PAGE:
Photographing hats or blocks

If you want to send us some pictures and measurements of a hat you would like a block making for or even pictures of a block for us to copy, there are a few things that make our job easier. Of course there may only be one photo available and that can always be a starting point, but if you do have access to the hat or block then a few simple steps will help us a lot.
Photographing a block.
Place the block on a flat table which has space around it. Hold your camera at the same level as the table rather than looking down on the block at all. Take photos of front, back, left and right sides. This gives us accurate views of all the profiles. Place the block on the floor and standing over it, take a photo of the top and bottom. If there are any distinctive features for example on the inside of an upturned brim, then take pictures of these as well.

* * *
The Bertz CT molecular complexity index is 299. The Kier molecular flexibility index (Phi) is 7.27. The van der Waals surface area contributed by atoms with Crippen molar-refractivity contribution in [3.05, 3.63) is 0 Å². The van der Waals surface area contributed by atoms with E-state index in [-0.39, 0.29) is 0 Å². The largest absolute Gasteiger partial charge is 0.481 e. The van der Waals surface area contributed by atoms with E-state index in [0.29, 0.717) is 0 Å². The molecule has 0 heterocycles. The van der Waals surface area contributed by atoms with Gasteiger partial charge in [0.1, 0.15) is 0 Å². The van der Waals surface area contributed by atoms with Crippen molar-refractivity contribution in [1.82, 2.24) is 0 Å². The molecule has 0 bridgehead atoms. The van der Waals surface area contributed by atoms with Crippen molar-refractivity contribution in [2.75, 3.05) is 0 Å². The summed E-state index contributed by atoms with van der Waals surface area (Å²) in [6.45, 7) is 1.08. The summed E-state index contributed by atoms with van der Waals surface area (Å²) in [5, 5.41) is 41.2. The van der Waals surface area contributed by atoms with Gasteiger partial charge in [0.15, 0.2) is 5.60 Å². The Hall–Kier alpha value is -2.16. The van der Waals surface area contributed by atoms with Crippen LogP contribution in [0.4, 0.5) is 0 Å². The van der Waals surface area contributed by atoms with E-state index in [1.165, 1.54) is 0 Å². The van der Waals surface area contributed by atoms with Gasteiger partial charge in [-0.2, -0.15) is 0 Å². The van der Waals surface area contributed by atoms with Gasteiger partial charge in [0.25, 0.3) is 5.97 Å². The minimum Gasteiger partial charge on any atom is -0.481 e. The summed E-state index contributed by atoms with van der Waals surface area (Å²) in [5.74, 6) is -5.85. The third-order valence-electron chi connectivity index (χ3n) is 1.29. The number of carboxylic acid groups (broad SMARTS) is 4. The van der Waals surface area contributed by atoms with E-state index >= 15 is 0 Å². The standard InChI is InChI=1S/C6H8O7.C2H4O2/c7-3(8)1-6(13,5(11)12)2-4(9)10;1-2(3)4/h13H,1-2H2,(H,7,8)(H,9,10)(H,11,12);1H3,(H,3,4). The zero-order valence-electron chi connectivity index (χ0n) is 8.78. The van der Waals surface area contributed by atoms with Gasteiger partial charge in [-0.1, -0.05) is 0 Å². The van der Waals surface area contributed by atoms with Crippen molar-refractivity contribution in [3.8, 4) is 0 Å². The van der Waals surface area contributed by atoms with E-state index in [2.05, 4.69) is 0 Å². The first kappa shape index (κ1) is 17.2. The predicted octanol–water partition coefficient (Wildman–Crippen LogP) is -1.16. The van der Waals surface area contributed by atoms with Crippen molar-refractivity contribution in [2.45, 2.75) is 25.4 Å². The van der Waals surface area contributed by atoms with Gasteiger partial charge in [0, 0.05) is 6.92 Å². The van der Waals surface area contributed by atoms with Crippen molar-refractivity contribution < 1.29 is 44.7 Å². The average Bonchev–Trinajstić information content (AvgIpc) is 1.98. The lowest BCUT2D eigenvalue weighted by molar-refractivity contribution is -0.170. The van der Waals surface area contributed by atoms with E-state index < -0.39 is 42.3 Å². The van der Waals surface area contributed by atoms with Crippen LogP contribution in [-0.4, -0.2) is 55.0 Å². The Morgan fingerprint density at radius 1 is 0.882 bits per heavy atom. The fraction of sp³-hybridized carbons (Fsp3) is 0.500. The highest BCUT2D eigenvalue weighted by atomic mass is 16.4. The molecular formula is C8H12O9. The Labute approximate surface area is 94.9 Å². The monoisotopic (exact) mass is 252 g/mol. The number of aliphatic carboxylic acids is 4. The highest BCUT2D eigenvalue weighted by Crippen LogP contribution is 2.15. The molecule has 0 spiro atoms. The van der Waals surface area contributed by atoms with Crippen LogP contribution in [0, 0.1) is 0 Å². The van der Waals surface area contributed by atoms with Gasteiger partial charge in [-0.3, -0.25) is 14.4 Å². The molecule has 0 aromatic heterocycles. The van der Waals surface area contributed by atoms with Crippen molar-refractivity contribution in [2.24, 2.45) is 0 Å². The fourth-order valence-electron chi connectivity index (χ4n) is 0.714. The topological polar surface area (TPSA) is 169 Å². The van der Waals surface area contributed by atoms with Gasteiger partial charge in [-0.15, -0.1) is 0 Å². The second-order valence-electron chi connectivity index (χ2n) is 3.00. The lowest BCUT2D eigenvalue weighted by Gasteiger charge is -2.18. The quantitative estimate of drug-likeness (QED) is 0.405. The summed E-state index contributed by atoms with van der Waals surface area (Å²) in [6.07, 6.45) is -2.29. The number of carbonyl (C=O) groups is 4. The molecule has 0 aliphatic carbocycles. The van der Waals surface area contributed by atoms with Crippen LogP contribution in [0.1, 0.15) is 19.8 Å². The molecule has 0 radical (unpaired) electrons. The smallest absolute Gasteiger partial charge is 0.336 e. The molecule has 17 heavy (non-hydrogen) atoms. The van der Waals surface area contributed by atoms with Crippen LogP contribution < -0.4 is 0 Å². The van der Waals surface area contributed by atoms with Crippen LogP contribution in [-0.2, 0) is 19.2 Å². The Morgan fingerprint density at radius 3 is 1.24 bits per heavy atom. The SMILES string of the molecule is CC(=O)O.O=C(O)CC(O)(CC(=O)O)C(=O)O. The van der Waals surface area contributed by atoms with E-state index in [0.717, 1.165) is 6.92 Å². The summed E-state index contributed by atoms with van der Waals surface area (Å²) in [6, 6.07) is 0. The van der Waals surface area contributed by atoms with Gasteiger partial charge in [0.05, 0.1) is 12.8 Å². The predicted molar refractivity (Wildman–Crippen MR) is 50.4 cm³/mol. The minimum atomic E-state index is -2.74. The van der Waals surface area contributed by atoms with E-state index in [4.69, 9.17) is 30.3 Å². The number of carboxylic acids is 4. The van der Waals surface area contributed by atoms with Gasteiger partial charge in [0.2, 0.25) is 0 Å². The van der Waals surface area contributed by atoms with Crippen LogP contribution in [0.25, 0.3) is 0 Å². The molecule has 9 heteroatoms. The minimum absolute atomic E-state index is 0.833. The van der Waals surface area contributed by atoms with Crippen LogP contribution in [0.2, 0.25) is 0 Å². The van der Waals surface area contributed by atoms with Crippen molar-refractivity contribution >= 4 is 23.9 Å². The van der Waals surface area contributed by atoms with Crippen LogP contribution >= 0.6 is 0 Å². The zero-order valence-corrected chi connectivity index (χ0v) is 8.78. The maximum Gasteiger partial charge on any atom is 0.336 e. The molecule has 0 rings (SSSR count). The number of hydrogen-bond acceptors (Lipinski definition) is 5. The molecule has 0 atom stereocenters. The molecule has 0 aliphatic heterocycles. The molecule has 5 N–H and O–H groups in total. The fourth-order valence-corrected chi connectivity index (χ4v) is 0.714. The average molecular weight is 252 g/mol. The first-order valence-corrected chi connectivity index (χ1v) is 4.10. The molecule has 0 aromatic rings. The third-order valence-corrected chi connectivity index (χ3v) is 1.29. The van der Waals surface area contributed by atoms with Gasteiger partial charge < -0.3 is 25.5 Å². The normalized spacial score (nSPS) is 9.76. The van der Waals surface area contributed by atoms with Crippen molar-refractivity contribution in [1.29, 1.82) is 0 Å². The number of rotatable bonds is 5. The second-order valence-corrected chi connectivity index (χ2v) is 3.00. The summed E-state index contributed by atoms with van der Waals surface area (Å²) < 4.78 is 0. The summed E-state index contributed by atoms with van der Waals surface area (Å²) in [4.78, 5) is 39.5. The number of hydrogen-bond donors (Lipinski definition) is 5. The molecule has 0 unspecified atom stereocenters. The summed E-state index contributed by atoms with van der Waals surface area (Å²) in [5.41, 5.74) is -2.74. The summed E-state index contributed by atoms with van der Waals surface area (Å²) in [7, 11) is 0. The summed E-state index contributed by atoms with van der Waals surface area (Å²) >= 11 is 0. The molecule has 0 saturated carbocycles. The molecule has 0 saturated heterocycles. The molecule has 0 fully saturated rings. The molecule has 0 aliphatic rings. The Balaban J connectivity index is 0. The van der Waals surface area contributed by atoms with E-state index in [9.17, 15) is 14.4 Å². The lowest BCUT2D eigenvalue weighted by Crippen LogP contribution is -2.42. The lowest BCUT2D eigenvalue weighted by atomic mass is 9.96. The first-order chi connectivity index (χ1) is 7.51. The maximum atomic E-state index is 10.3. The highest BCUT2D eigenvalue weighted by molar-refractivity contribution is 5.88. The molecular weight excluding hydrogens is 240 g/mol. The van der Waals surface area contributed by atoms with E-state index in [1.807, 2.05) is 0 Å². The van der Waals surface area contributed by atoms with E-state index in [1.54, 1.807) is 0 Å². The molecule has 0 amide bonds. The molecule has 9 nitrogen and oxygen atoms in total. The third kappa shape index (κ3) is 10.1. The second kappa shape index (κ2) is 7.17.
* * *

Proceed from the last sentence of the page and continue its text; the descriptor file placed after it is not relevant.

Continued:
Photographing a hat
Similar to above, it is important if possible to have the camera at the same height as the hat. Views can be very distorted if the camera angle is from below or above. Take pictures from both sides as well as front and back and again place the hat on the floor and take one from above.
When measuring blocks, the most useful measurements are vertical and horizontal rather than around curved surfaces. For example if you had two domed crown blocks, one very pointy and the other much fuller, the measurement over the top would be very different on each even though they could be the same size and vertical height. In this case the vertical height and a good photo will suffice.
For brim blocks the best way to get horizontal measurements is by turning the block over and measuring the length and width of the bottom rather than measuring over the top and around the curves.
If in doubt, take plenty of measurements and photos. The more we have the more likely it is we can get an accurate reproduction of your hat or block.